We’re coming up on 1 year of Smart Strength and I’ve been amazed, humbled, enlightened, and challenged in ways that I never would have guessed. I understand why white collar types gravitate toward endurance sports: building a business is basically an adventure race with a cartographer operating from a map that only somewhat explains the terrain, which of course is ever-shifting.
I am so willing to eat crow: all of that stupid business bullshit, the stuff that many of my trainer friends and colleagues roll their eyes at, is valuable. Let me first talk about personal mission statements.
You have a PMS, whether you know it or not.
What are the values by which you live your life? If you’re devout, they were decided for you. If you’re from the secular West…well, that’s the tyranny of choice. You are free to live your life by whichever values you choose.
This presents a problem: how do you choose to define success in your life? If, as so wonderfully explained in The Subtle Art of Not Giving a Fuck, you value something tangible or external you will only be happy if you reach it. He gives the example of Dave Mustaine, lead shredder of Megadeth who, in spite selling millions and millions of albums, still feels like a failure because Metallica (the group the fired him early on) sold like 10x more. His goal, his value, was to be bigger than Metallica.
So the goal of a personal mission statement (PMS, huck yuck) is to define your mission and values to help keep you from being distracted by shiny things that aren’t part of your value set. They also act as a constant check to the following question:
Are my short-term actions in service of my long-term values?
Sounds pretty reasonable, right? Define your core mission and values, and you have a map to help keep you on track.
This is all the business “Mission/Vision/Values” statement is!
Businesses are made de novo, so they also do not come with a guiding mission. So often a practitioner/technician/problem solver starts the business with a very narrow focus, often perfectly aligned with their skill set. As the business grows, they wing it, treating the business as an extension of their interests, no matter how much they shift. These are the “shiny things” above. The quippy example would be like how if your orthopedist decided that, since they’re good at knee, they should go into brain surgery. They’re both medicine, right?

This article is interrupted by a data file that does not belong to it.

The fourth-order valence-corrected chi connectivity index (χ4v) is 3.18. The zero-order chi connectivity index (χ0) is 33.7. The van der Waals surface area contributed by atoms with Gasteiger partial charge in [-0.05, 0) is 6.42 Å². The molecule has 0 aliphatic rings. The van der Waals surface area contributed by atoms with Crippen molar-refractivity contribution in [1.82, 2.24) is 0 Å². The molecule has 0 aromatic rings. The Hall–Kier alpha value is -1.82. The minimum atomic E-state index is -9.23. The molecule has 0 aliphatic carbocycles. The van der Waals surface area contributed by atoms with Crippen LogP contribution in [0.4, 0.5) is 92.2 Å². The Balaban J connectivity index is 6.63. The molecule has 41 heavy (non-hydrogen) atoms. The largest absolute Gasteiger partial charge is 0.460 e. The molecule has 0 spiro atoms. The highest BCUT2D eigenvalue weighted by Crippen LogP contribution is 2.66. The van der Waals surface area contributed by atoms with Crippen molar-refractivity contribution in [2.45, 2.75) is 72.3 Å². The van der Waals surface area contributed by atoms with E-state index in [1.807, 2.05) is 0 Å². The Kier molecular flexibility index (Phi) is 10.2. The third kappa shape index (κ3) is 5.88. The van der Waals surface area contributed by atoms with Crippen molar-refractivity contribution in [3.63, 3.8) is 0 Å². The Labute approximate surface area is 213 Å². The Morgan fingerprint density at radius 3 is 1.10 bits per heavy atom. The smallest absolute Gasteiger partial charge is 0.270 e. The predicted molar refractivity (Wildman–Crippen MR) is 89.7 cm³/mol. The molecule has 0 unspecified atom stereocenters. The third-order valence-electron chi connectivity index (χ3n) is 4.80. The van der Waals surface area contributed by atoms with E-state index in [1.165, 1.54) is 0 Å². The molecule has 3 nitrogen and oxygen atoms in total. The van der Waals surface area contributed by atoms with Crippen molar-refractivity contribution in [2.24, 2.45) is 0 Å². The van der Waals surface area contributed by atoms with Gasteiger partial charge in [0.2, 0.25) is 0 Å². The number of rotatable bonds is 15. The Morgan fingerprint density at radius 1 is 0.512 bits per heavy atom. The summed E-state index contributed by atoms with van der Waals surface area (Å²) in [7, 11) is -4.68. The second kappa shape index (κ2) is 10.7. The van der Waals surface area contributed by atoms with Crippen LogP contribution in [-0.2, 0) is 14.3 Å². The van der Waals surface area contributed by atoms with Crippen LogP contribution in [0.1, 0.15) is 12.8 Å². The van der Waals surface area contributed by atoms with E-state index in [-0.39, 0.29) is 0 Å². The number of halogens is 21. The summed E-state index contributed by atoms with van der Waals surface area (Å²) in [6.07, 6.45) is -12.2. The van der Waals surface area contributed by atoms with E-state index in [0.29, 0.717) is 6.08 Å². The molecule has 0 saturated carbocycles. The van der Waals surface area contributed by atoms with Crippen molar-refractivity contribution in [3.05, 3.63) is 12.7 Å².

The MVV is there to keep that silly behavior from happening at the executive level, even if the “executive level” is you with your single other employee.
Act like a franchise, even if you’re not
Another key point many of these books make is that you should try to systematize as many processes as possible so as to build a business that does not NEED you to have your hands in it in order to deliver your product. You may still want to, but if your business requires YOU to operate, you don’t have a business.
This has been what I’ve been doing the first year. Yes, I’ve been training far more than I ever have in my life. I’ve spent a lot of money learning what doesn’t work regarding market traction in order to learn what does. Most important, I’ve built systems around communication and initial client interaction so that when I finally take on interns or hire my first employee, they deliver a consistent product at the most critical time of the initial client interaction with the business.
One thought on “Those “Stupid” business books were right”
Interesting! This is giving me lots of food for thought for our interview 😀